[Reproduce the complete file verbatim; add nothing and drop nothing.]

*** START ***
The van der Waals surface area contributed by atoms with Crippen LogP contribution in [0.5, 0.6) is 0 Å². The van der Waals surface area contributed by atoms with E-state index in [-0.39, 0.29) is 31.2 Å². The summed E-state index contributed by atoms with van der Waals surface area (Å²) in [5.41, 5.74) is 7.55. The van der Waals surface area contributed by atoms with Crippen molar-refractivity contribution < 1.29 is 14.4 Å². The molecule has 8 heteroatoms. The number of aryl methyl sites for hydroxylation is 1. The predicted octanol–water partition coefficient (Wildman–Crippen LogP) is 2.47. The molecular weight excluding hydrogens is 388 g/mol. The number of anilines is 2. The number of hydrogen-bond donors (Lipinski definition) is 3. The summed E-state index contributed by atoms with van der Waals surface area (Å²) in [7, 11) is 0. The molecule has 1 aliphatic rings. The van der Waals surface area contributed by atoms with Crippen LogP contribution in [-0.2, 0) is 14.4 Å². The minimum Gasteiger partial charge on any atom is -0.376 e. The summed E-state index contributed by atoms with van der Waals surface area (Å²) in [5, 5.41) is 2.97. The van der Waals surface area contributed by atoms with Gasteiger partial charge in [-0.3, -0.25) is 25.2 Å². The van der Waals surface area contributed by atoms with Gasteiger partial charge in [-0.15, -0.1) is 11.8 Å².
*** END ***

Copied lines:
The van der Waals surface area contributed by atoms with Crippen LogP contribution in [0.5, 0.6) is 0 Å². The van der Waals surface area contributed by atoms with E-state index in [-0.39, 0.29) is 31.2 Å². The summed E-state index contributed by atoms with van der Waals surface area (Å²) in [5.41, 5.74) is 7.55. The van der Waals surface area contributed by atoms with Crippen molar-refractivity contribution < 1.29 is 14.4 Å². The molecule has 8 heteroatoms. The number of aryl methyl sites for hydroxylation is 1. The predicted octanol–water partition coefficient (Wildman–Crippen LogP) is 2.47. The molecular weight excluding hydrogens is 388 g/mol. The number of anilines is 2. The number of hydrogen-bond donors (Lipinski definition) is 3. The summed E-state index contributed by atoms with van der Waals surface area (Å²) in [7, 11) is 0. The molecule has 1 aliphatic rings. The van der Waals surface area contributed by atoms with Crippen LogP contribution in [-0.2, 0) is 14.4 Å². The minimum Gasteiger partial charge on any atom is -0.376 e. The summed E-state index contributed by atoms with van der Waals surface area (Å²) in [5, 5.41) is 2.97. The van der Waals surface area contributed by atoms with Gasteiger partial charge in [-0.3, -0.25) is 25.2 Å². The van der Waals surface area contributed by atoms with Gasteiger partial charge in [-0.15, -0.1) is 11.8 Å².